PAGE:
Egyptian boxes with mitering and peg joinery
were auction by Christies in 2009 for $39,000.


- Political unrest in Egypt poses a threat to priceless antiquities, including treasured wooden sculptures and furnishings, some dating back 4,000 years or more. The Egyptian Army has been called upon to defend against vandalism and looting of the country's monuments and museums, which house chairs, beds, boxes and reliquaries built with sophisticated joinery, and showing an extensive appreciation of varying wood species and woodworking skills.

"We are deeply saddened by the devastation that took place at the Cairo Museum this past weekend. It is heartbreaking not only for our contemporaries in Egypt, but for the world as a whole," said Marc Corwin, president of American Exhibitions, Inc., which produces touring museum shows that include ancient Egyptian wood and other related artifacts. Noting their "purpose in serving as a window to past cultures," Corwin said, "Their historical value is priceless, and our hearts are a bit heavier knowing that these irreplaceable antiquities have been damaged."

Dr. Bob Brier, one of the world's foremost experts on mummies and Senior Research Fellow at the C.W. Post Campus of Long Island University adds, "The Cairo Museum is home to thousands of historical treasures. Anyone who has had the privilege of visiting the Museum knows these are some of the most prized artifacts in the world. To see these artifacts lying smashed on the floor is deeply troubling."

Damage done to this wooden statue
along with ancient model wood
boats and other priceless wood
objects were identified in TV news
videos by scholars.

Wooden sculptures, placed in the graves of aristocrats from the Middle Kingdom period, even portray ancient carpenters and joiners at work, as do wall paintings in historic grave sites. The wood objects are rare among ancient artifacts, having survived the centuries, say experts, because of the dry conditions found in the Egyptian desert. There are few wooden artifacts from such ancient times.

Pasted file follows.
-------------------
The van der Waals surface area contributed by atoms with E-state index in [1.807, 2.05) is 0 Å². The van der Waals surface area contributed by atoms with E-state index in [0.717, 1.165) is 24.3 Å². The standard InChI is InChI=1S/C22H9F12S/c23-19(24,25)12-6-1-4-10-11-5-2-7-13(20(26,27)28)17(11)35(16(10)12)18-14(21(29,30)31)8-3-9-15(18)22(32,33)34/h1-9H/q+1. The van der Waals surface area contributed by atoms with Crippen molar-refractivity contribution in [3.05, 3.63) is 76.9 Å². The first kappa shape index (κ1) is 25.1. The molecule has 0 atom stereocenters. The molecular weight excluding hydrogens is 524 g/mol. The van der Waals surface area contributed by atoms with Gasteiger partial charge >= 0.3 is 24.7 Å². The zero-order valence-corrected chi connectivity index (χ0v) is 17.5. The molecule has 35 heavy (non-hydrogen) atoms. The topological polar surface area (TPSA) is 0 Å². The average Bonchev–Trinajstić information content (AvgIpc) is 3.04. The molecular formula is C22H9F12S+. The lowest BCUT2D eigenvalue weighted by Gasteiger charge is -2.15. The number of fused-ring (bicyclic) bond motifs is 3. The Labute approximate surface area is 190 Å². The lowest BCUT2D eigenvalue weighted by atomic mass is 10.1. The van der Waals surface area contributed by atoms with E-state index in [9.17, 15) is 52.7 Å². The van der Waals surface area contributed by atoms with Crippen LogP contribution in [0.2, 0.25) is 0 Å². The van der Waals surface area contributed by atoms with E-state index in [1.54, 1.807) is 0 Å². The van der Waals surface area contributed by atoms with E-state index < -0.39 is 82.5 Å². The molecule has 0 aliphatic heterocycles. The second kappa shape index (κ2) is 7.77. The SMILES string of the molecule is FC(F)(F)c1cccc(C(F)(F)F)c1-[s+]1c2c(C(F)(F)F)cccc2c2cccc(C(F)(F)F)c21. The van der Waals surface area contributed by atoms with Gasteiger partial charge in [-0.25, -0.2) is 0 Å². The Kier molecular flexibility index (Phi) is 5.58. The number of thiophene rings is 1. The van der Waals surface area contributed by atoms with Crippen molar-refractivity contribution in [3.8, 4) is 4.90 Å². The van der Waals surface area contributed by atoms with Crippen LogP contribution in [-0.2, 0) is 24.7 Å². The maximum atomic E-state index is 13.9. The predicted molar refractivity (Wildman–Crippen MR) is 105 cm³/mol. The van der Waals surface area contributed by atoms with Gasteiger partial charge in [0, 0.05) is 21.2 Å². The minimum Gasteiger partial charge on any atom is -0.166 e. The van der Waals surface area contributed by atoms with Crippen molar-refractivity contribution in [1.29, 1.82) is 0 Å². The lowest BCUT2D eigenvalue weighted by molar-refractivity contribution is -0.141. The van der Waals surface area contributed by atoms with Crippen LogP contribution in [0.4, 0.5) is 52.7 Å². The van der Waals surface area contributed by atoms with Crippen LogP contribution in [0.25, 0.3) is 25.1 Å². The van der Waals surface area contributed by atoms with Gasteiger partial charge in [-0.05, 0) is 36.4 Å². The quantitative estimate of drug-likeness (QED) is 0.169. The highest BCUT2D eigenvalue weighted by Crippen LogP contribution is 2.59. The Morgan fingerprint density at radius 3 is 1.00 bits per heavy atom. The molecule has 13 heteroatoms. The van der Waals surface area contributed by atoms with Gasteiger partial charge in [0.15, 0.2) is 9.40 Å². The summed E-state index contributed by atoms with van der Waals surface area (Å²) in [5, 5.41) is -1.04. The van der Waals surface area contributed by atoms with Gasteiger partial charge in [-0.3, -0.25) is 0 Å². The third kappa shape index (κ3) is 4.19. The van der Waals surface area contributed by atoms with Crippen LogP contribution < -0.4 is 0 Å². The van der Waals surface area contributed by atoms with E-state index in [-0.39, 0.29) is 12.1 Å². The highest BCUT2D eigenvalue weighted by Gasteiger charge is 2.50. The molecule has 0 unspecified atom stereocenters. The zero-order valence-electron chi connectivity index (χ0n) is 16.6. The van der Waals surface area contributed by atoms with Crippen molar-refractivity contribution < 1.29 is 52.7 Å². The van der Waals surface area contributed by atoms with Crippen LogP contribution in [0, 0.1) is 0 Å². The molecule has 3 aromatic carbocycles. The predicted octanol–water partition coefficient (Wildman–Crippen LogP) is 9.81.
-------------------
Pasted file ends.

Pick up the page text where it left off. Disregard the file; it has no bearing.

Author Geoffrey Killen's“Egyptian Woodworking and Furniture," which features on its cover a box from the 18th Dynasty tomb of Perpaut in Thebes, notes that ancient Egypt's woodworkers used a range of wood species in their projects, fashioning lumber with awls, chisels, saws and planes, and mitering joints.

“Probably the earliest imported timber to be used was cedar, Cedrus libani." Killen writes. "Large quantities were imported into Egypt from Lebanon." .During the reign of the Fourth Dynasty Pharoah Senferu, forty great ships sailed to the Syrian coast, where Egyptian lumberjacks felled trees, then towed the logs home for use by carpenters and joiners, "fashioning this excellent timber during the Dynastic Period,” with objects finding their way into King Tut’s tomb, along with objects of ash, including "a beautiful compound bow discovered in the tomb of Tutankhamun made from this wood."


Box 18th Dynasty tomb of
Perpaut, Thebes









Scenes painted between the 21st century and 17th century BC from a burial site near Memphis, Egypt, show woodworkers steaming and bending lumber. Steam-bent elm was used by Egyptian wheelwrights around 1600 BC.

Egyptians also made the first plywood. “The technique of laminating thin sheets of timber with the grain of one sheet being at right angles to the next, was known to Egyptian carpenters," writes McKillen, noting that six-ply wood held together with wooden pegs was found dating to the

 Egyptian wood craftsmen at work.

Third Dynasty.

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